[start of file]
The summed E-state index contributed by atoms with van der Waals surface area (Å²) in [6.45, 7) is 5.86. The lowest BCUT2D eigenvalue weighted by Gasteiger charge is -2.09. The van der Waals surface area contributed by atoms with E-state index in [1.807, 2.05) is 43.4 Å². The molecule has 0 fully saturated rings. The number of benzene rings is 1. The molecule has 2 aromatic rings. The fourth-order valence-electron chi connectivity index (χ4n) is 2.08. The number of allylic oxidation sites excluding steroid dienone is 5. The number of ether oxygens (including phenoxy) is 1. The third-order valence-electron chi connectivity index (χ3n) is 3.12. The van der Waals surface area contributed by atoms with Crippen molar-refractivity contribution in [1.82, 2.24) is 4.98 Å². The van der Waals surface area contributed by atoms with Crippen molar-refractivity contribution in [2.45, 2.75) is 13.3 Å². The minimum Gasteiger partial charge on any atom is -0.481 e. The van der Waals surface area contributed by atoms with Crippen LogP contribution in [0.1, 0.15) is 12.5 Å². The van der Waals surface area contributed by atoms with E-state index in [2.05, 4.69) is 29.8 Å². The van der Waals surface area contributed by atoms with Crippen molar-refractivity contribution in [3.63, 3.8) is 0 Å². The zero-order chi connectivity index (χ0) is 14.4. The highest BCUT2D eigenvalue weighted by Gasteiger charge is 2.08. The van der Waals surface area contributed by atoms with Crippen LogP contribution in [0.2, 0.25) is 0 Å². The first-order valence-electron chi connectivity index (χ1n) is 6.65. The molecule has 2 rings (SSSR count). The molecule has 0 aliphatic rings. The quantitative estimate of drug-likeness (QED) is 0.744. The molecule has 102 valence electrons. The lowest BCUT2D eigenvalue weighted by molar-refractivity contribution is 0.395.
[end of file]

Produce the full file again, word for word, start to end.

The summed E-state index contributed by atoms with van der Waals surface area (Å²) in [6.45, 7) is 5.86. The lowest BCUT2D eigenvalue weighted by Gasteiger charge is -2.09. The van der Waals surface area contributed by atoms with E-state index in [1.807, 2.05) is 43.4 Å². The molecule has 0 fully saturated rings. The number of benzene rings is 1. The molecule has 2 aromatic rings. The fourth-order valence-electron chi connectivity index (χ4n) is 2.08. The number of allylic oxidation sites excluding steroid dienone is 5. The number of ether oxygens (including phenoxy) is 1. The third-order valence-electron chi connectivity index (χ3n) is 3.12. The van der Waals surface area contributed by atoms with Crippen molar-refractivity contribution in [1.82, 2.24) is 4.98 Å². The van der Waals surface area contributed by atoms with Crippen molar-refractivity contribution in [2.45, 2.75) is 13.3 Å². The minimum Gasteiger partial charge on any atom is -0.481 e. The van der Waals surface area contributed by atoms with Crippen LogP contribution in [0.1, 0.15) is 12.5 Å². The van der Waals surface area contributed by atoms with E-state index in [2.05, 4.69) is 29.8 Å². The van der Waals surface area contributed by atoms with Crippen molar-refractivity contribution in [3.63, 3.8) is 0 Å². The zero-order chi connectivity index (χ0) is 14.4. The highest BCUT2D eigenvalue weighted by Gasteiger charge is 2.08. The van der Waals surface area contributed by atoms with Crippen LogP contribution in [0.2, 0.25) is 0 Å². The first-order valence-electron chi connectivity index (χ1n) is 6.65. The molecule has 2 rings (SSSR count). The molecule has 0 aliphatic rings. The quantitative estimate of drug-likeness (QED) is 0.744. The molecule has 102 valence electrons. The lowest BCUT2D eigenvalue weighted by molar-refractivity contribution is 0.395.